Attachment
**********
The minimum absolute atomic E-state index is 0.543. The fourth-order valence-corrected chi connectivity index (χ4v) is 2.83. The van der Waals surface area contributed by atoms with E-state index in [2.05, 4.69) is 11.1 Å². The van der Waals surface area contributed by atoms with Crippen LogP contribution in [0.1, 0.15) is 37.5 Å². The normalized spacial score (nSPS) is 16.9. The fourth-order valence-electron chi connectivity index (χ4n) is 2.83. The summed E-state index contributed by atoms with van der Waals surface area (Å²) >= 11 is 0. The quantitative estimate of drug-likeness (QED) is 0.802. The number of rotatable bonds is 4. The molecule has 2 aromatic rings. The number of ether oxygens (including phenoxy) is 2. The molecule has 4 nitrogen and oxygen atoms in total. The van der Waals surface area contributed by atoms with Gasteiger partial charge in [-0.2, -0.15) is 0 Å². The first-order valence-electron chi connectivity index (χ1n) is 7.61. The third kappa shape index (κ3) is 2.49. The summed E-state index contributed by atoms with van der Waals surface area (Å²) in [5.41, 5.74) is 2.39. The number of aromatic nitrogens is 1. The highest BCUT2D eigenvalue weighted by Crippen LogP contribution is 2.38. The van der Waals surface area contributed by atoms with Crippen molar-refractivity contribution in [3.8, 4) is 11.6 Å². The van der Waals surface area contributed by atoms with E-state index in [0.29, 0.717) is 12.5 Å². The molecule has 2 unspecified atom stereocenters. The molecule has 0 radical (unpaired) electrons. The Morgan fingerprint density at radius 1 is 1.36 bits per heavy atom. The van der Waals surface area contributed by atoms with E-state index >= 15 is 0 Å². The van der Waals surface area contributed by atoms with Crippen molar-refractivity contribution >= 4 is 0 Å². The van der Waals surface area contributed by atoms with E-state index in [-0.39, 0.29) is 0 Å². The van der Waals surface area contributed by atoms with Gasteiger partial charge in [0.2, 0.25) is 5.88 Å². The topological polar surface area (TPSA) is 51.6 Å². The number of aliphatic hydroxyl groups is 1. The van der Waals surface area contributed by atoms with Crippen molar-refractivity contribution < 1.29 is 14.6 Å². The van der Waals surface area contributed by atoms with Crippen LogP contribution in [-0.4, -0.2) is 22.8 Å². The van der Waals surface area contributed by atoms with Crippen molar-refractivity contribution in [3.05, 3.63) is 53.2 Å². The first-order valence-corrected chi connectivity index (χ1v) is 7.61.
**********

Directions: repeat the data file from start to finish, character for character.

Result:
The minimum absolute atomic E-state index is 0.543. The fourth-order valence-corrected chi connectivity index (χ4v) is 2.83. The van der Waals surface area contributed by atoms with E-state index in [2.05, 4.69) is 11.1 Å². The van der Waals surface area contributed by atoms with Crippen LogP contribution in [0.1, 0.15) is 37.5 Å². The normalized spacial score (nSPS) is 16.9. The fourth-order valence-electron chi connectivity index (χ4n) is 2.83. The summed E-state index contributed by atoms with van der Waals surface area (Å²) >= 11 is 0. The quantitative estimate of drug-likeness (QED) is 0.802. The number of rotatable bonds is 4. The molecule has 2 aromatic rings. The number of ether oxygens (including phenoxy) is 2. The molecule has 4 nitrogen and oxygen atoms in total. The van der Waals surface area contributed by atoms with Gasteiger partial charge in [-0.2, -0.15) is 0 Å². The first-order valence-electron chi connectivity index (χ1n) is 7.61. The third kappa shape index (κ3) is 2.49. The summed E-state index contributed by atoms with van der Waals surface area (Å²) in [5.41, 5.74) is 2.39. The number of aromatic nitrogens is 1. The highest BCUT2D eigenvalue weighted by Crippen LogP contribution is 2.38. The van der Waals surface area contributed by atoms with Crippen molar-refractivity contribution in [3.8, 4) is 11.6 Å². The van der Waals surface area contributed by atoms with E-state index in [0.29, 0.717) is 12.5 Å². The molecule has 2 unspecified atom stereocenters. The molecule has 0 radical (unpaired) electrons. The Morgan fingerprint density at radius 1 is 1.36 bits per heavy atom. The van der Waals surface area contributed by atoms with E-state index >= 15 is 0 Å². The van der Waals surface area contributed by atoms with Crippen molar-refractivity contribution >= 4 is 0 Å². The van der Waals surface area contributed by atoms with E-state index in [-0.39, 0.29) is 0 Å². The van der Waals surface area contributed by atoms with Gasteiger partial charge in [0.2, 0.25) is 5.88 Å². The topological polar surface area (TPSA) is 51.6 Å². The number of aliphatic hydroxyl groups is 1. The van der Waals surface area contributed by atoms with Crippen molar-refractivity contribution < 1.29 is 14.6 Å². The van der Waals surface area contributed by atoms with Crippen LogP contribution in [-0.4, -0.2) is 22.8 Å². The van der Waals surface area contributed by atoms with Crippen molar-refractivity contribution in [3.05, 3.63) is 53.2 Å². The first-order valence-corrected chi connectivity index (χ1v) is 7.61.